TRY.. CATCH in C/AL – 10/17, Navigate Into Success

Did I CATCH your attention yet? At least I did TRY.

Now that I have completed my series on exception handling in C/AL, a very valid question pops up: why don’t we have try..catch syntactical constructs in C/AL, the way we have it in other programming languages?

If there was a top list of C/AL features that people could vote, no doubt this would win without much competition. Wouldn’t it just be an insanely useful C/AL feature if you could write code such as this:


Or something along these lines… Yes, it would be just beautiful beyond comprehension.

And now let me ask you a question (I know the answer already, I just want you to ask yourself this question): Do you know when we are going to have this feature in C/AL?


And now let me make a heretical statement: it’s a good thing that it will never be a part of C/AL.

(Well, of course, I’d love it if I were ever proven wrong by Microsoft, oh I’d just love it so much. But unfortunately, I am pretty darned sure I am right on this one. And let me explain why I believe so.)

It all has to do with database and how C/AL handles write transactions. In C/AL you have no means of controlling transactions – they are always implicitly started when the first database write statement is executed, and it automatically commits when the code execution completes, or when you explicitly call the COMMIT function. However, the problem is – there is no ROLLBACK function in C/AL – the transaction is rolled back implicitly whenever there is any kind of error.

Take a look at this piece of code:


We start by creating a new customer, and then we call a codeunit. If there is an error inside this codeunit , the whole transaction is rolled back (including this customer we just created). So far, so good, and simple.

However, what will happen if you do this:


Exactly. The mother of all ugly errors will happen:


“The following C/AL functions are limited during write transactions because one or more tables will be locked… Codeunit.Run is allowed in write transactions only if the return value is not used.”

Now, why is that? Why exactly does this error happen? What exactly is so different here, than it was with the first code example?

This is what happens: when the first line of code executes, a transaction is implicitly started. Now, the IF CODEUNIT.RUN construct says that if the codeunit execution fails, your code continues executing. However, what happens to the database changes? Well, we already know, when an error happens, the database changes are rolled back. The problem is, which database changes? Only those that happened inside the codeunit, or also any changes that happened before you entered the codeunit? To avoid guessing, NAV fails with this wordy error message and asks you to restructure the code.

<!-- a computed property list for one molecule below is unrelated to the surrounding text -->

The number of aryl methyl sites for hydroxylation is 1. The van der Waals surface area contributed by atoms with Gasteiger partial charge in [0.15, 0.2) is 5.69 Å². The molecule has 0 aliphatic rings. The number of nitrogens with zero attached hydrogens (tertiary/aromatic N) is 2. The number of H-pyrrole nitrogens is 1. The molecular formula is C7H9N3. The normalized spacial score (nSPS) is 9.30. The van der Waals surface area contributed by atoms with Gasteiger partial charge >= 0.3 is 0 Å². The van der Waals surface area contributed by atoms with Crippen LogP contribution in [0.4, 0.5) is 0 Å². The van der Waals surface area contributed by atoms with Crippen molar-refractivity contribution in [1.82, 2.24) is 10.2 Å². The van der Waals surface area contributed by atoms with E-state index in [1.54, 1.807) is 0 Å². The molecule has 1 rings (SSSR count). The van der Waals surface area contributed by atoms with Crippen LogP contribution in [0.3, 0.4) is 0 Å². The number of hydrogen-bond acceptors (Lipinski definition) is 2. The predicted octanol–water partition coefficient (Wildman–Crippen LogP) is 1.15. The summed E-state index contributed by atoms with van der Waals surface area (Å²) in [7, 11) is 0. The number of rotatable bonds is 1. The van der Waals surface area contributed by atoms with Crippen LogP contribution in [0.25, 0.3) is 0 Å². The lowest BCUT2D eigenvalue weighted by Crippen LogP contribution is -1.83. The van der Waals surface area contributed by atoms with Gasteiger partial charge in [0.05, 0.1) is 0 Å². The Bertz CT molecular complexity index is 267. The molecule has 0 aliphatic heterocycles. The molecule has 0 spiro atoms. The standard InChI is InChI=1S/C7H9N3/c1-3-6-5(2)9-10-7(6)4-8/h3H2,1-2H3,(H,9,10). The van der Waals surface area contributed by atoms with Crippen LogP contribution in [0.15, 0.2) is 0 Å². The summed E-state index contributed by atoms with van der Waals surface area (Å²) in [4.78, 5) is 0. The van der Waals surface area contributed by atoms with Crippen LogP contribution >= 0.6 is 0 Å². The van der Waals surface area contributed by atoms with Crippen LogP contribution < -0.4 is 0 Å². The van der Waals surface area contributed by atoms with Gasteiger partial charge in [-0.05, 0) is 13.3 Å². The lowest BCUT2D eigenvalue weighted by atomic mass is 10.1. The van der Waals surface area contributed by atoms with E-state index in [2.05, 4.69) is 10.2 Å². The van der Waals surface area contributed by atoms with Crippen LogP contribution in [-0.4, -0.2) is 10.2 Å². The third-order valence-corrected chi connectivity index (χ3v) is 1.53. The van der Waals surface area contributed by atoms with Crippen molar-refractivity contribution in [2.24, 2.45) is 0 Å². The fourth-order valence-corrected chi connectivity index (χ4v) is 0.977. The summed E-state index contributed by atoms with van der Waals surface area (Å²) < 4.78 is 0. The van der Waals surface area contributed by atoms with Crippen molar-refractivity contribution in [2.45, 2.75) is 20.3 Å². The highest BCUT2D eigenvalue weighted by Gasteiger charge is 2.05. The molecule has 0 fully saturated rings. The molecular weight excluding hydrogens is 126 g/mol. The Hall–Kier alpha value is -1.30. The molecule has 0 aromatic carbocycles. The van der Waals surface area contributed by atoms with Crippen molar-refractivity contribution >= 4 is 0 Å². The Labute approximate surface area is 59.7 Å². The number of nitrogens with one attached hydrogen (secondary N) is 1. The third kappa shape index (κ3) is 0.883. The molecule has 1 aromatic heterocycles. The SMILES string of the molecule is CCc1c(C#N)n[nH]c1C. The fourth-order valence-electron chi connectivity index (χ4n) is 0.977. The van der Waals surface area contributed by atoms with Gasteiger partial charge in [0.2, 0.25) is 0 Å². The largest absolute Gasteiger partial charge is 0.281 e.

Now imagine we had the TRY..CATCH block in C/AL. What if there are five successful database write operations in the TRY block, and then an error is encountered? Should these five operations be committed, or should they be rolled back?

You see, try..catch blocks are easy if we have no transactions. But once transactions enter the playground, suddenly you have a valid question about what should happen uncommitted changes if an error is successfully trapped.

Of course there is a solution to that: being able to control the transactions directly. Just like in T-SQL. T-SQL has TRY..CATCH blocks, but they don’t handle anything directly, they still require you to manage the transactions. In fact, if an error happens in the TRY..CATCH block in T-SQL, the transaction is not automatically rolled back, but it is uncommittable. You could explicitly make it committable through the use of savepoints, and then explicitly rollback to the last successful savepoint. However, to successfully use this T-SQL feature, C/AL would have to add a savepoint after every single line, and then keep track of which line executed successfully to know to which savepoint it should roll back.

Obviously, the only possible way to enable TRY..CATCH in C/AL would be to introduce explicit transactions to it. And doing that would break the whole foundation of C/AL and the fact that it is so simple, precisely because – among other things – it handles transactions completely transparently. Explicitly handling transactions would open a huge door for classes of errors unimaginable today, and it would turn programming in C/AL into a real nightmare.

And that’s why, ladies and gentlemen, there won’t be such thing as a TRY..CATCH block in C/AL. Ever. And it’s a good thing.

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